Hamilton Herald Masthead

News - Friday, April 7, 2023

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And on the fifth day, they rested
4-day work weeks gain popularity. Are they right for your business?

“Tuesdays, amirite?” “TGI … Thursday?” Behold the hottest trend in the post-COVID work world, the four-day workweek. Scroll through job-search websites such as Indeed or ZipRecruiter, and the listings are legion. “Join our four-day workweek revolution!” they exclaim. Some companies go so far as to include the benefit in the titles of their job postings.

4 days, 40 hours or 32 total hours? It can get tricky

X + Y = 40, unless it’s 32. There are at least as many different four-day work plans as there are days in the week, but two main models seem to be most popular:

• The compressed week, in which employees work four 10-hour shifts

• The reduced week, in which employees work just 32 hours but are expected to maintain the same level of productivity as if they were working a full 40.

Should your business switch?

Lisa Burke-Smalley, professor of management at UT-Chattanooga’s Gary W. Rollins College of Business, outlines four considerations for companies exploring a switch to a four-day workweek:

• “You have to clarify the meaning of what a four-day workweek is for your workforce and why you’re doing it. Because employees want to know why.

Hollingsworth honored with portrait reveal

As the Hon. Jeff Hollingsworth stood behind a podium in the Hamilton County circuit courtroom where he once presided over cases in Tennessee’s 11th judicial district, he saw a standing-room only gathering of family members, friends and colleagues.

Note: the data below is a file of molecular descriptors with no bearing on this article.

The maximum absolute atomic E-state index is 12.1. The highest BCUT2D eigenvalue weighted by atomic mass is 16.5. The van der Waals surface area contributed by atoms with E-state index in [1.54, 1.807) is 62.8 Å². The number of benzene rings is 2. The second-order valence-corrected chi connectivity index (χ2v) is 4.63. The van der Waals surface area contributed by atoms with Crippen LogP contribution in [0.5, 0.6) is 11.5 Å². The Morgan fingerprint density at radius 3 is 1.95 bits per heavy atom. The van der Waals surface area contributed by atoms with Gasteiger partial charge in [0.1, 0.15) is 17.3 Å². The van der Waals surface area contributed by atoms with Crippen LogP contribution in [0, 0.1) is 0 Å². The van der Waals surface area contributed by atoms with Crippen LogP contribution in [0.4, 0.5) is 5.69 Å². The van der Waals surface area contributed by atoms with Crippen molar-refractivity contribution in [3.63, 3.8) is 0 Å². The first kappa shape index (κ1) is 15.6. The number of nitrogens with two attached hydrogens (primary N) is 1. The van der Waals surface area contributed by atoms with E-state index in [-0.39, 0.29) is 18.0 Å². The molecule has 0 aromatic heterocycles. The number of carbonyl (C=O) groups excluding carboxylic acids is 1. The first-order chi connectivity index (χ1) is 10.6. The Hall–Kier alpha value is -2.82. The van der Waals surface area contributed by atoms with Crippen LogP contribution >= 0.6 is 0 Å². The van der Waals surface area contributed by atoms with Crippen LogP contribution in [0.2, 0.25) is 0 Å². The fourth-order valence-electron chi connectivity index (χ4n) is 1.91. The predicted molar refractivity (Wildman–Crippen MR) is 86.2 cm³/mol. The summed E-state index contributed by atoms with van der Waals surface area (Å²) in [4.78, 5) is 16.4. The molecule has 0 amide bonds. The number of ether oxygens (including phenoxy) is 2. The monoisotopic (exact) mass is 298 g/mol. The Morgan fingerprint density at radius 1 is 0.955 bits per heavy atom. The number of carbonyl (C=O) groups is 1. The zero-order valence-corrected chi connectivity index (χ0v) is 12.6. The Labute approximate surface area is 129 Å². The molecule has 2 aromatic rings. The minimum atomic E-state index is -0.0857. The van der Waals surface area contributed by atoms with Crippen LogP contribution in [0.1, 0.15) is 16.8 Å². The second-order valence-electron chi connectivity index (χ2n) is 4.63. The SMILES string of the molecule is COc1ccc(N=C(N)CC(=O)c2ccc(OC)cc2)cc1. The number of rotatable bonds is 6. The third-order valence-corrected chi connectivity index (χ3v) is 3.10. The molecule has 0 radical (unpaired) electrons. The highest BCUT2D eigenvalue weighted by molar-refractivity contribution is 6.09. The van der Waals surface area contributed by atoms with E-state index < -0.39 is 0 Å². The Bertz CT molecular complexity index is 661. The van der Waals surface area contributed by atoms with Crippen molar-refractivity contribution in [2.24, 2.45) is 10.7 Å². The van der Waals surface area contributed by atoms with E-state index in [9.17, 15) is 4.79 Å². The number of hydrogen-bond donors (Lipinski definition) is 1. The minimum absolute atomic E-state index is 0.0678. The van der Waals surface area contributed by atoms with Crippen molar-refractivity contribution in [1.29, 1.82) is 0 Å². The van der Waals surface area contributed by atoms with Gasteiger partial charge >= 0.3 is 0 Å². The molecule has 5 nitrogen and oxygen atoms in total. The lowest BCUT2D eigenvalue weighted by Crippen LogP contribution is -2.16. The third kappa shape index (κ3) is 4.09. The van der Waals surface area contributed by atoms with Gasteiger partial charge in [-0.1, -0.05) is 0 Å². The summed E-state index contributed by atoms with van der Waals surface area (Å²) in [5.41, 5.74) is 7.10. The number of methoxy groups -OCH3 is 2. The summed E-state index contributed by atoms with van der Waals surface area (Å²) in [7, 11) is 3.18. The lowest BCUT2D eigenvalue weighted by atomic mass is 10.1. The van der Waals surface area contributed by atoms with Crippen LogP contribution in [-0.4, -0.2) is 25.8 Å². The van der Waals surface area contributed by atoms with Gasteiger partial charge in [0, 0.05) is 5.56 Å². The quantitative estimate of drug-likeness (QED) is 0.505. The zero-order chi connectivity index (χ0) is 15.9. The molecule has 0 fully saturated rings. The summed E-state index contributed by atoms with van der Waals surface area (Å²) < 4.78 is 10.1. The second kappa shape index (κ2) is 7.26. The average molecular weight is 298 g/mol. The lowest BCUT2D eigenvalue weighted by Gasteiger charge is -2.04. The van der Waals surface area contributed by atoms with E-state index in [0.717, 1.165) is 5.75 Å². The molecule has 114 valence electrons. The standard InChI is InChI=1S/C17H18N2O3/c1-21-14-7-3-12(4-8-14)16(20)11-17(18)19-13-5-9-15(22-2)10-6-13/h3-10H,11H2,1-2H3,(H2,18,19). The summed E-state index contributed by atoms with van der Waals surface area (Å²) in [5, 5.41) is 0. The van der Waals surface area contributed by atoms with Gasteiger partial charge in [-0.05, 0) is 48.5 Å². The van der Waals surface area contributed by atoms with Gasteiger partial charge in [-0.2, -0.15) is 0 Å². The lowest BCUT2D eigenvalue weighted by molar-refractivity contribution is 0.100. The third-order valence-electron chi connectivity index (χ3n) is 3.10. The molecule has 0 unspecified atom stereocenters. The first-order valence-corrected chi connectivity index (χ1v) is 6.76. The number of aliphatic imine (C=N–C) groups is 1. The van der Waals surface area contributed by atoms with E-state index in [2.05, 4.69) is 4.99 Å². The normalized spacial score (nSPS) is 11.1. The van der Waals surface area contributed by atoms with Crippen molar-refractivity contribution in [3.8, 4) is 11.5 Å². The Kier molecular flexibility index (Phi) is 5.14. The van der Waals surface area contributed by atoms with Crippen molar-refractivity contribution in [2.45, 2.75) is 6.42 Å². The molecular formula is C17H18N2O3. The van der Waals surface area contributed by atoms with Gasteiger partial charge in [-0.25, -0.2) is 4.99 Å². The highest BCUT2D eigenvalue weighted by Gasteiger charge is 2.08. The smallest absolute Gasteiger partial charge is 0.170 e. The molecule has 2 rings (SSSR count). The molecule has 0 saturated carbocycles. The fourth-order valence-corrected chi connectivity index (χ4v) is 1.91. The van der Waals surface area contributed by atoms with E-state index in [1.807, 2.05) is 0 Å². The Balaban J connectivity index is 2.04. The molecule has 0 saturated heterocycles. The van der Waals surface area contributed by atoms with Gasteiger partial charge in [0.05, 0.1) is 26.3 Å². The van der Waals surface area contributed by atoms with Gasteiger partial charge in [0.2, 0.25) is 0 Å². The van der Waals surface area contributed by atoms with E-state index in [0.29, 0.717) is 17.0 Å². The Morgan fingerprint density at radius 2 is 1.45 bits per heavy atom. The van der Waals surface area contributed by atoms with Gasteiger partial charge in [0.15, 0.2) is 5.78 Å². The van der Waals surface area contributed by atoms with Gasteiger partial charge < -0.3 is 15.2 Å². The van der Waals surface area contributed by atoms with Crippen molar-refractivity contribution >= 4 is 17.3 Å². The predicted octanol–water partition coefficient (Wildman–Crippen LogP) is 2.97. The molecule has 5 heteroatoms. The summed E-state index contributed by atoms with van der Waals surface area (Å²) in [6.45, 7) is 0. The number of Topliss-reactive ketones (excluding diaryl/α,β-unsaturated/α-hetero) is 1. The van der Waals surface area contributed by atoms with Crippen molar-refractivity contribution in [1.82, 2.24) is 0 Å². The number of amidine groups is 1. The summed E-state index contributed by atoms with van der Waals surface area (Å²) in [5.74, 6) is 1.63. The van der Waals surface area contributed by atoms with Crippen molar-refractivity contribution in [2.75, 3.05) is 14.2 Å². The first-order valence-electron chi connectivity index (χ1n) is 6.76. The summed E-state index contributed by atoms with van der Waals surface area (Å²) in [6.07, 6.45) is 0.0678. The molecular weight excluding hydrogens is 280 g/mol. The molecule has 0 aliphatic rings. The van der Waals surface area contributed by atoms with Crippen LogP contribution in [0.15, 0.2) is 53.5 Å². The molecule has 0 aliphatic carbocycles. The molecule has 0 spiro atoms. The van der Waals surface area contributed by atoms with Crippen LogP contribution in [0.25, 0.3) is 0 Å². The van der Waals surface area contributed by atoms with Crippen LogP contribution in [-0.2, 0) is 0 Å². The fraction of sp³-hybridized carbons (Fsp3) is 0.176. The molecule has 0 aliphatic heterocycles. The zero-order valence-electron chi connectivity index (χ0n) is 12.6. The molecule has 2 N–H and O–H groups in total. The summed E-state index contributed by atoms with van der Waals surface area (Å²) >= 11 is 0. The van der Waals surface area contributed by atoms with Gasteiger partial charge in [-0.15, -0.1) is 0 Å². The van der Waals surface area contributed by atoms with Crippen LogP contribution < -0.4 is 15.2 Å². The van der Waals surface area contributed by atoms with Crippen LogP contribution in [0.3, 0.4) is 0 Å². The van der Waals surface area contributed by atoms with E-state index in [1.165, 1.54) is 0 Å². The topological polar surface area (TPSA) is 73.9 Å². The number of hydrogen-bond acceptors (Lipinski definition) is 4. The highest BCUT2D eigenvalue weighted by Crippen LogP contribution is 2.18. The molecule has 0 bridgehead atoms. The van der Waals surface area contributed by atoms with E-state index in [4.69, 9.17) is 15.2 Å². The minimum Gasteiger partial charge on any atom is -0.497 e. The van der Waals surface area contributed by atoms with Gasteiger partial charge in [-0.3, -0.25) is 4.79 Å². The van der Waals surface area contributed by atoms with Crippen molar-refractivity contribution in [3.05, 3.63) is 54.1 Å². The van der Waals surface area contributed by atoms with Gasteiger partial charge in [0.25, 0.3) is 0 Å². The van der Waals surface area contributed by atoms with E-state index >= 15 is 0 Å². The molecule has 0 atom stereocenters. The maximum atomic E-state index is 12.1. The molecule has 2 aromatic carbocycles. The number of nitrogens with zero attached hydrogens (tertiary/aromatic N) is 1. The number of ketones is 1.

Chattanooga attorneys who died in 2022 remembered

For two hours March 31, members of the Chattanooga Bar Association set aside the practice of law and gathered in the county commission room at the Hamilton County Courthouse to commemorate the members who died in 2022.

From landmark cases and extensive community service to creative endeavors and devotion to family, the presenters at the annual memorial service submitted resolutions that were rich with the details and the stories of the 12 lives they honored.

Judiciary mourns death of former chief justice

The Tennessee judiciary is mourning the loss of former Tennessee Supreme Court Chief Justice William “Mueke Barker, who died April 3, 2023, at the age of 81.

Barker was from Chattanooga and spent 25 years on the bench – 10 as a justice on the Tennessee Supreme Court.

Horton Ballard adds England

The law firm of Horton, Ballard & Pemerton has added attorney Megan England to the practice.

A cum laude graduate of Cumberland School of Law, England and brings 18-plus years of litigation to the firm.

She has extensive trial experience in the areas of personal injury, products liability, business litigation and family law.

O’Shea follows his own path
‘Thank you’ at close of deal still drives sales veteran

When Realtor Ian O’Shea arrives at work, he parks outside the White Oak Building – a quaint blink-and-you’ll-miss-it edifice located on a 25 mph stretch through the heart of historic Ringgold, Georgia – and then steps into a small, trimly furnished space containing a cluster of offices.

Tips for open houses

It’s officially spring, which means the homebuying season is underway.

Although interest rates are higher than they’ve been during the past couple of years, an increase in housing inventory is allowing some folks to enter the market after watching from the sidelines. And if folks are looking to buy, it might be the right time to sell your house. One way of getting a jump on other properties is to hold an open house.